As USDA declares 17 Nevada counties as drought disaster areas, a new drought-watcher is on the job in the state.
Douglas Boyle is Nevada's new state climatologist.
He oversees operations of the Nevada State Climate Office, a public-service department in the College of Science at the University of Nevada-Reno.
The state climatologist and Nevada Climate Office collect, maintain and interpret Nevada's climate and weather data information, publish a quarterly report and provide leadership on climatic hazards and drought planning in the state through work and consultation with the governor's office and state agencies.
Nevada in late July was given the USDA nod to consider 17 drought stricken counties disaster areas, qualifying farmers for low interest loans to compensate for losses.
The assist is considered a major move for livestock owners who are stricken hard by the Nevada drought.
Under the drought decision, USDA now grants producers in specified counties some flexibility in their qualification for various programs, such as the Conservation Reserve Program, Federal Crop Insurance, and the Environmental Quality Incentives Program.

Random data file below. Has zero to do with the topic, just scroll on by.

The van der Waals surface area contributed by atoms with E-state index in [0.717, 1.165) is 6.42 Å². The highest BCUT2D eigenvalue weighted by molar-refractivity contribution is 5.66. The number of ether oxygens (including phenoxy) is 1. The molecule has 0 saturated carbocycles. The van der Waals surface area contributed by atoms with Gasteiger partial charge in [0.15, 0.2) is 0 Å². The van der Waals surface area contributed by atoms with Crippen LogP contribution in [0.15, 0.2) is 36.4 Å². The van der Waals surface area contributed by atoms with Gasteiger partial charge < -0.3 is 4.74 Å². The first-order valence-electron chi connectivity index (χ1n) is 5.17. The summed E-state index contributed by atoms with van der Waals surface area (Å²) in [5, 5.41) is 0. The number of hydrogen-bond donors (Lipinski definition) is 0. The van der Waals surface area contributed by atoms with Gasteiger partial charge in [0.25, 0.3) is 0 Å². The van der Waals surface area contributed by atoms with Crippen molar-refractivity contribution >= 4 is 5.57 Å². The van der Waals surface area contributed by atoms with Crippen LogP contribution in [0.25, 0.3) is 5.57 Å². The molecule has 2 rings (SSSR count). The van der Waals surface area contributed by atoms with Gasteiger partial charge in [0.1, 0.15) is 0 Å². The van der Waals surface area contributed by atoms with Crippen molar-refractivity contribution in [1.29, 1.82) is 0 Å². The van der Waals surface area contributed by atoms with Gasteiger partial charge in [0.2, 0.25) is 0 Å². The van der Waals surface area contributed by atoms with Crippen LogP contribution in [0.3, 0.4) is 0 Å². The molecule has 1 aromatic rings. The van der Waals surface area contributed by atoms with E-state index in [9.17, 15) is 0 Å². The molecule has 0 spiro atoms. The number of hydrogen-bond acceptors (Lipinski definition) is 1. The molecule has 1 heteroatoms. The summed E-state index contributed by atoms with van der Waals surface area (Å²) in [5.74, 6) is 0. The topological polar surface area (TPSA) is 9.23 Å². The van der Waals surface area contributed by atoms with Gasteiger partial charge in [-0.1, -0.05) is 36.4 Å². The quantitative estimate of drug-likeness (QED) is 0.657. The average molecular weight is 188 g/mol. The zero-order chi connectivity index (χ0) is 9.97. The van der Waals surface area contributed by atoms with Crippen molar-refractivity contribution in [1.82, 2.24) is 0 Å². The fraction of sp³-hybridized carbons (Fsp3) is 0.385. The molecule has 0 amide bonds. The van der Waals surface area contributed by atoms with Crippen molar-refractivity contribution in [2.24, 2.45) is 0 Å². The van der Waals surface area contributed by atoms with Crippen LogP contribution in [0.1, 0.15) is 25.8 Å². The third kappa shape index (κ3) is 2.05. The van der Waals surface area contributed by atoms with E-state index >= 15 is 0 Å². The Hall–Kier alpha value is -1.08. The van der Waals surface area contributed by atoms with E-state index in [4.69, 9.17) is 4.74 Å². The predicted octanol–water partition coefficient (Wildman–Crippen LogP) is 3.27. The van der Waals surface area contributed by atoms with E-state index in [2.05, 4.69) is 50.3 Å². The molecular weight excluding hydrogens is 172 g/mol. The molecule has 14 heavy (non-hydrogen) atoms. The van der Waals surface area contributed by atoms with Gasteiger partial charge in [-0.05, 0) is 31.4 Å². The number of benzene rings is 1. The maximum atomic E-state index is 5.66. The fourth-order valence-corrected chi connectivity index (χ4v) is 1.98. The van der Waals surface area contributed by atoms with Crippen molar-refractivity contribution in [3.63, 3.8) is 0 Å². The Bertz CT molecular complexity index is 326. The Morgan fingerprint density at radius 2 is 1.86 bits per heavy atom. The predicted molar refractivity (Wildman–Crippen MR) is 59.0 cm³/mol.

Relief is also provided under the Wetlands Reserve Program operated by USDA.
Boyle, a member of the state's Drought Response Committee and Division of Water Resources and Division of Emergency Management in instrumental in providing vital climate data and advice to the Governor Brian Sandoval during the drought.
"Doug has a strong research record in the dynamics of climate, especially in the Great Basin," applauded Jeff Thompson, dean of the college. "I'm sure he'll be very engaging and collaborative with our partners and publics throughout the state."
Sandoval has triggered the state's Emergency Operations Center as an assistance hub to help farmers and ranchers hit hard by dry conditions in Nevada. The EOC and other state agencies are working with federal agencies to coordinate programs to assist producers.